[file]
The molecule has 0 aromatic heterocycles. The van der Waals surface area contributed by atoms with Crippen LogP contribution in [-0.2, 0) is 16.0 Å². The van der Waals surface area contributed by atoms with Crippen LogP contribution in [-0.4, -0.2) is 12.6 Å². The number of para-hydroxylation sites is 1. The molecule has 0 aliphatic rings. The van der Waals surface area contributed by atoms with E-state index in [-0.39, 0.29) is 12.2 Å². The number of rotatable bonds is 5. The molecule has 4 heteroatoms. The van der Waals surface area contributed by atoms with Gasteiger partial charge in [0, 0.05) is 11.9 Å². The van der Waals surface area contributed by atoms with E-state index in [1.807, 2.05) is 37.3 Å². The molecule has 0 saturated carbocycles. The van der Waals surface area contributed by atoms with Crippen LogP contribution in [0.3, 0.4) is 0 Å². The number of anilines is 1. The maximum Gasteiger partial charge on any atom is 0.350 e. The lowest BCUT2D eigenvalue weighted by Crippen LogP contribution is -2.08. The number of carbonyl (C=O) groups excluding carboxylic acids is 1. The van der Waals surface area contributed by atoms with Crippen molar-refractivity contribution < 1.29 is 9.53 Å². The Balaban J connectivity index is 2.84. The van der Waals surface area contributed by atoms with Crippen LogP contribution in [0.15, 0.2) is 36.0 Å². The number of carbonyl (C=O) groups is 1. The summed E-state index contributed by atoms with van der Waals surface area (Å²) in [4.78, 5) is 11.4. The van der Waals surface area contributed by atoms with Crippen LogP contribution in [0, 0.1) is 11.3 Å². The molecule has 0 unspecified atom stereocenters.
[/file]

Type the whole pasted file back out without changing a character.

The molecule has 0 aromatic heterocycles. The van der Waals surface area contributed by atoms with Crippen LogP contribution in [-0.2, 0) is 16.0 Å². The van der Waals surface area contributed by atoms with Crippen LogP contribution in [-0.4, -0.2) is 12.6 Å². The number of para-hydroxylation sites is 1. The molecule has 0 aliphatic rings. The van der Waals surface area contributed by atoms with E-state index in [-0.39, 0.29) is 12.2 Å². The number of rotatable bonds is 5. The molecule has 4 heteroatoms. The van der Waals surface area contributed by atoms with Gasteiger partial charge in [0, 0.05) is 11.9 Å². The van der Waals surface area contributed by atoms with E-state index in [1.807, 2.05) is 37.3 Å². The molecule has 0 saturated carbocycles. The van der Waals surface area contributed by atoms with Crippen LogP contribution in [0.3, 0.4) is 0 Å². The number of anilines is 1. The maximum Gasteiger partial charge on any atom is 0.350 e. The lowest BCUT2D eigenvalue weighted by Crippen LogP contribution is -2.08. The number of carbonyl (C=O) groups excluding carboxylic acids is 1. The van der Waals surface area contributed by atoms with Crippen molar-refractivity contribution < 1.29 is 9.53 Å². The Balaban J connectivity index is 2.84. The van der Waals surface area contributed by atoms with Crippen LogP contribution in [0.15, 0.2) is 36.0 Å². The number of carbonyl (C=O) groups is 1. The summed E-state index contributed by atoms with van der Waals surface area (Å²) in [4.78, 5) is 11.4. The van der Waals surface area contributed by atoms with Crippen LogP contribution in [0, 0.1) is 11.3 Å². The molecule has 0 unspecified atom stereocenters.